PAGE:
Nocturnal Emissions: The Reprint.
***The following is a reprint of a previous review. There's some new stuff below.***
There was a time when Russian film was known mainly for its editing. They ran the gamut from Sergei Eisenstein’s rapid seizure cutting in the 20s to Andrei Tarkovsky’s bong-mellowed montage style in the 70s, where he postponed ending his shots in favor of sitting on the couch for another twenty minutes and polishing off a bag of Fritos while watching Duran Duran music videos. There was, strangely, nothing in between these two extreme editing styles, probably because Russians were otherwise occupied with trying not to starve while waiting in line for toilet paper. Then, communism collapsed, falling prey to the lure of capitalism, which promised the free flow of money through a meritocracy and easy access to Guns & Roses cassettes. American films were finally allowed over the border, and Russians discovered that along with moral superiority, they clearly had an intellectual one, because while Russia had discovered the power of editing to create associative links and mould time into emotional arcs, Americans had found that people will watch stuff about cars that talk.
I actually feel dumber having searched for Knight Rider photos.
So, Russia was clearly superior to the US in terms of filmmaking, though the US still won in the categories of music not involving balalaikas, food, and women who don’t look like lumberjacks dressed in brightly colored shawls. However, this did not last, for though Hollywood isn’t intelligent, it is contagious. Hollywood is like the bassline of a Jennifer Lopez song; it’s not something you would willingly allow into your home, but your girlfriend is inevitably going to pick it up by accident through a car radio or a speaker in a mall, and then it’s going to dance around in her head like an earwig in an urban legend until you either replace her with a latex Kobe Thai moulded vagina or shred her vocal chords with a cheese grater so she will finally please god stop humming that goddamned Herbie Mann sample so I can get some sleep. Now, where was I? Oh yes, Nightwatch. Apparently, Russia watched too many American movies on newly acquired satellite channels, and lost their ability to make intelligent films. Instead, they made Nightwatch, which is an overly-stylized fantasy film that’s something like watching Harry Potter fuck Frodo while watching a Mazda commercial, except not as good, because you don’t actually get to see a hairless pre-pubescent boy porking a midget. Not that that’s particularly arousing, but I’d still like to see how it ends. And an ending is exactly what Nightwatch doesn’t give us.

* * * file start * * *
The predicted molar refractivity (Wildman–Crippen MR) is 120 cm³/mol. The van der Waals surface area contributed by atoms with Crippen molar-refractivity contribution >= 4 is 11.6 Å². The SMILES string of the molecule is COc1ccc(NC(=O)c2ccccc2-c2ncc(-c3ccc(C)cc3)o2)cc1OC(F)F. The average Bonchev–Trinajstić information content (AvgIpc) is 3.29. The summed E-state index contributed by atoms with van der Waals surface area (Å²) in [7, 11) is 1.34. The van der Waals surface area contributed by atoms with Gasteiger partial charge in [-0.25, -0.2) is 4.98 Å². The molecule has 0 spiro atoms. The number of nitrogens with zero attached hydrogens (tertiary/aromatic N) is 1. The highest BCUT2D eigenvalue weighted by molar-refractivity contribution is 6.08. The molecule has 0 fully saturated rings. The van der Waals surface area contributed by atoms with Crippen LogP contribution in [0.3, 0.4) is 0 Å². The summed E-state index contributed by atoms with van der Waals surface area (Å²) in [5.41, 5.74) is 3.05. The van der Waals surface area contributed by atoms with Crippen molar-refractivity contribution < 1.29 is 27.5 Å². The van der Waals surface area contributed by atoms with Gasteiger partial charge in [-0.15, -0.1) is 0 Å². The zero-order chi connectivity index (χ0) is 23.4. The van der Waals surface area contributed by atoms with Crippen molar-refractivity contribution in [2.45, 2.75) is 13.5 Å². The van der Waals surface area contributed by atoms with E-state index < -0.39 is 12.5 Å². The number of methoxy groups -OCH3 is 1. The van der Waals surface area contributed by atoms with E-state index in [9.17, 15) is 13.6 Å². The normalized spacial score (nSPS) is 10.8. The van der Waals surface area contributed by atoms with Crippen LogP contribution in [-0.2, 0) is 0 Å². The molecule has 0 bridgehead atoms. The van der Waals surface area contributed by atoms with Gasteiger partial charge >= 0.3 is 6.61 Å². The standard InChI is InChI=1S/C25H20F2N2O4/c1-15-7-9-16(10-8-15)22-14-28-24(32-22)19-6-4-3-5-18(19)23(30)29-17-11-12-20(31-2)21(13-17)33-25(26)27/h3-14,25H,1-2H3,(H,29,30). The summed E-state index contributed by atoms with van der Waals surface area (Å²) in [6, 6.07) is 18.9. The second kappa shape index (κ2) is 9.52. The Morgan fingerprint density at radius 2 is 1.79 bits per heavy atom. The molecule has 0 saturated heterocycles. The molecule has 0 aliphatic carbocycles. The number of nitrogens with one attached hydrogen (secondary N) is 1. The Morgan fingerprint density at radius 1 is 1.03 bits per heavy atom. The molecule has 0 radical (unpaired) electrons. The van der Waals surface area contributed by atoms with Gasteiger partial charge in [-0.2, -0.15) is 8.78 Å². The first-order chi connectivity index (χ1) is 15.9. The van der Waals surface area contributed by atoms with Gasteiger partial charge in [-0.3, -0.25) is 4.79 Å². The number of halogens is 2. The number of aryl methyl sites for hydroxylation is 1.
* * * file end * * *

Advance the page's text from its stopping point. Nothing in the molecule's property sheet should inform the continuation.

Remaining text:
Nightwatch is the first part of a planned trilogy of fantasy films based upon a series of Russian books. Apparently, there are forces of light and darkness that are forever in conflict with one another, kind of like Democrats and Republicans, except the forces of darkness are vampires that suck blood instead of money from MediCare and IQ points. The two sides have held an uneasy truce for several hundred years, administered by the Nightwatch and the Daywatch, who are sort of like the fairy police. However, there is a prophecy, as there tends to be when screenwriters don’t want to delve into too much back-story, and a child is born that can sway the balance from one to the other. Which side will he choose? I suppose we’ll have to wait for part three to come out, which is really annoying. These aren’t comic books or Saturday afternoon serials, people. These movies take years to make and release, and the fact that this film feels so incomplete, like an unfinished sentence, is almost an insult to the audience. I can forgive the over-reliance on special effects, the rapturous worship of Tony Scott evidenced in the editing, and the choking, smothering sense of style that overwhelms the senses, but I cannot forgive the lazy story-telling that denies the audience at least a sense of closure. There have been trilogies and to-be-continueds that at least offered an end, if not the end, without compromising the nature of the story, but to just give up like that and expect the audience to be waiting around three years later to find out what happens is completely